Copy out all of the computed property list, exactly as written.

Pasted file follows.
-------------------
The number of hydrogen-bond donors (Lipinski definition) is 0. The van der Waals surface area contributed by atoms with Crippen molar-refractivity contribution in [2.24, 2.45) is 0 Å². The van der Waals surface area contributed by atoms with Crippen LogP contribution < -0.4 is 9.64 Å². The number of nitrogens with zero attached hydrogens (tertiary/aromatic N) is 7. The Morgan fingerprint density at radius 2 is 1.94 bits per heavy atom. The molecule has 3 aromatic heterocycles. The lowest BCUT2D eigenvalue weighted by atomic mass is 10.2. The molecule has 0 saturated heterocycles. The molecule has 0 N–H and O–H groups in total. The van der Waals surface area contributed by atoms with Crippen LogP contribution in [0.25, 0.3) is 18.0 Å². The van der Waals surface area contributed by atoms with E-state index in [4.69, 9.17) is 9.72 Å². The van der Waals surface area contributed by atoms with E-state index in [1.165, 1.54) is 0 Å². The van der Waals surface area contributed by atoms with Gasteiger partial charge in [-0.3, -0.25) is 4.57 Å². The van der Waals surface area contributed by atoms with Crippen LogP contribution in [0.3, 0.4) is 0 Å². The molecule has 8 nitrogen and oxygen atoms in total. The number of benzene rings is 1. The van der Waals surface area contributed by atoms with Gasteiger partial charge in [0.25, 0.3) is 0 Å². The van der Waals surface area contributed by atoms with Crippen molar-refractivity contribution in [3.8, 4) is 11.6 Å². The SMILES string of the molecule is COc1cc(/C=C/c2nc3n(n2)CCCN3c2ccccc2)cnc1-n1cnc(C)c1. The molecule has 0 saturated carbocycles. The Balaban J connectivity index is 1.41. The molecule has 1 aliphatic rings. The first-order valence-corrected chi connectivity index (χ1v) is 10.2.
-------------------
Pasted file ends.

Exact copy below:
The number of hydrogen-bond donors (Lipinski definition) is 0. The van der Waals surface area contributed by atoms with Crippen molar-refractivity contribution in [2.24, 2.45) is 0 Å². The van der Waals surface area contributed by atoms with Crippen LogP contribution < -0.4 is 9.64 Å². The number of nitrogens with zero attached hydrogens (tertiary/aromatic N) is 7. The Morgan fingerprint density at radius 2 is 1.94 bits per heavy atom. The molecule has 3 aromatic heterocycles. The lowest BCUT2D eigenvalue weighted by atomic mass is 10.2. The molecule has 0 saturated heterocycles. The molecule has 0 N–H and O–H groups in total. The van der Waals surface area contributed by atoms with Crippen LogP contribution in [0.25, 0.3) is 18.0 Å². The van der Waals surface area contributed by atoms with E-state index in [4.69, 9.17) is 9.72 Å². The van der Waals surface area contributed by atoms with E-state index in [1.165, 1.54) is 0 Å². The van der Waals surface area contributed by atoms with Gasteiger partial charge in [-0.3, -0.25) is 4.57 Å². The van der Waals surface area contributed by atoms with Crippen LogP contribution in [0.3, 0.4) is 0 Å². The molecule has 8 nitrogen and oxygen atoms in total. The number of benzene rings is 1. The van der Waals surface area contributed by atoms with Gasteiger partial charge in [0.25, 0.3) is 0 Å². The van der Waals surface area contributed by atoms with Crippen molar-refractivity contribution in [3.8, 4) is 11.6 Å². The SMILES string of the molecule is COc1cc(/C=C/c2nc3n(n2)CCCN3c2ccccc2)cnc1-n1cnc(C)c1. The molecule has 0 saturated carbocycles. The Balaban J connectivity index is 1.41. The molecule has 1 aliphatic rings. The first-order valence-corrected chi connectivity index (χ1v) is 10.2.